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Life in Sudan has long been tortuous. Dr Habib, an orthopaedist, fled the east African nation for Britain in 1991 after receiving multiple early insights into how brutal corruption would manifest under Omar al-Bashir, a general who swept to power in a military coup two years earlier.
First, Dr Habib found himself treating the victims of police violence in his place of work, the Khartoum Teaching Hospital. Incidents spiked after the extreme impostion of Sharia Law following al-Bashir’s ascent to power.
Subsequently, the doctor received visits from the secret police, the National Intelligence and Security Service, instructing him to sign papers denying injuries had been incurred by victims of the abuse. Dr Habib refused. But he received further visits, and the requests grew graver still, soliciting support to perform amputations on others found guilty of breaching Sharia Law.
When Dr Habib again refused to acquiesce with the state, he was summoned to court. “How dare you refuse?” came the cry before he was struck by a prosecutor. 33 years on, Dr Habib remains incredulous that he was slapped in open court, and so traumatised as to be unable to talk about what else he experienced while detained ahead of the hearing.
Dr Habib was able to escape, granted asylum by the UK Government along with other Christian refugees who he says queued with him overnight to join rescue flights out of the former colony. However, with his medical qualifications not recognised outside of Sudan, his musculoskeletal skills have gone unused in England. It was too expensive and time consuming to retrain in the UK, with a young family to support.
Sudan would benefit from an additional doctor right now, with the country nine months into a catastrophic civil war only eclipsed by the conflicts in Gaza and Ukraine. The Khartoum Teaching Hospital in which Dr Habib used to be proud to work was destroyed in the first throws of battle last spring.
It was the largest hospital in the country, with its initial units built under former British rule. It will take seven years to rebuild, the government’s health department has said. Even if the war ended tomorrow, patients will struggle to find specialist support for all manner of injuries or illnesses for the foreseeable future.
Patients are suffering from violent corruption in Sudan now, just as they were back in 1991. What has changed is that the suffering is now more heavily militarised, with bombs being dropped on the heads and hospitals of civilians by forces that should be in place to protect not pulverise.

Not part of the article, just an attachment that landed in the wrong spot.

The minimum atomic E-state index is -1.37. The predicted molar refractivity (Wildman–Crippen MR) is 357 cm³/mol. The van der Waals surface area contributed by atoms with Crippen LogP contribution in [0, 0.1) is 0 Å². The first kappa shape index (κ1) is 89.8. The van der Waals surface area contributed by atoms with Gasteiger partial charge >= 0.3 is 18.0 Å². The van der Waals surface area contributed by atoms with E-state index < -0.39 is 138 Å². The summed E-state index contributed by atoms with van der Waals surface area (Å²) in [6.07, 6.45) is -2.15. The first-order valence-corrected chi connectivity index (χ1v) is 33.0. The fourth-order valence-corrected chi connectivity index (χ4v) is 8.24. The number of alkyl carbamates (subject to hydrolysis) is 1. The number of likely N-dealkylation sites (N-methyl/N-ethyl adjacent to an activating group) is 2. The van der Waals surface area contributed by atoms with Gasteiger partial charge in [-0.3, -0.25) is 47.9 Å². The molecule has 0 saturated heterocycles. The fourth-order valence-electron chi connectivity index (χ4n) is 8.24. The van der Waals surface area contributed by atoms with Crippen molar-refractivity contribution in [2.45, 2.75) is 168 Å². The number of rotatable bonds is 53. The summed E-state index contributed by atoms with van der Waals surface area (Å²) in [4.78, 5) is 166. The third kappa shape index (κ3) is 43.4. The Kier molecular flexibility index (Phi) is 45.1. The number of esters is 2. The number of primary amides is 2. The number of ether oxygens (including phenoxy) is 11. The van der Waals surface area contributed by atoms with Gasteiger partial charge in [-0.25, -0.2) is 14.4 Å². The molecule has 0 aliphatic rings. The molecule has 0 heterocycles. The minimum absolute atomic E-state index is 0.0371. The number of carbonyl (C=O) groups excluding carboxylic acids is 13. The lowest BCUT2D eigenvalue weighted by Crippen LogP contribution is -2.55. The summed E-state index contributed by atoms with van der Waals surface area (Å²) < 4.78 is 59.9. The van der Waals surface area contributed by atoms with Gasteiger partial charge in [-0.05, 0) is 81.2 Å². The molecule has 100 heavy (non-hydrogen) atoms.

It wasn’t supposed to be this way. Millions of Sudanese rose up in peaceful protests in 2018-19, successfully ousting al-Bashir – later jailed for corruption – and mobilising for the dissolution of his National Congress Party. The future looked brighter.
However, fighting involving the Sudanese Armed Forces and their shadow army, the Rapid Support Forces (RSF), erupted after negotiations on the timeline for integrating the RSF broke down. At least seventeen hospitals have been bombed to date, according to reports shared by the United Nations.
More than two thirds of the hospitals in the nation’s conflict hotspots are now out of service, with a dozen being used as barracks. The scale of the carnage reveals how readily the UN’s arms embargo, imposed on Sudan back in 2004, has been evaded over the past two decades.
Through steady exploitation of the country’s gold, both military factions have grown rich and resourced in weapons frequently used against their own people, even before this latest war which has cost more than 12,000 lives.
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The Government turned a blind eye when Darfur’s ‘gold mountain’ was seized by force by the Janjaweed militia – which later evolved into the RSF – in 2012. The Government again looked the other way when the RSF breached the country’s constitution to cash in on the precious metal. It suited al-Bashir, an unelected dictator, to have not one but two powerful armies to reinforce his grip.
The UAE has long traded with the RSF, who have lent the Gulf nation fighters in the past. Most recently gold has been traded for Wagner missiles on the Libyan border, satellite imagery suggests. British firms also have blood on their hands after selling vehicles and ammunition into the country in recent years.
Sudan is sometimes dismissed as a lost cause, a case study in corruption-related conflict. But its capacity to stockpile arms in contravention of a long-standing embargo implicates exporters and international regulators as much as it does the two armies engaged in what has become an intractable bloodbath.
Corruption is unhealthy. Dr Habib can testify to that. So can all those who remain suffering in Sudan, along with a large domestic and international cast of enablers.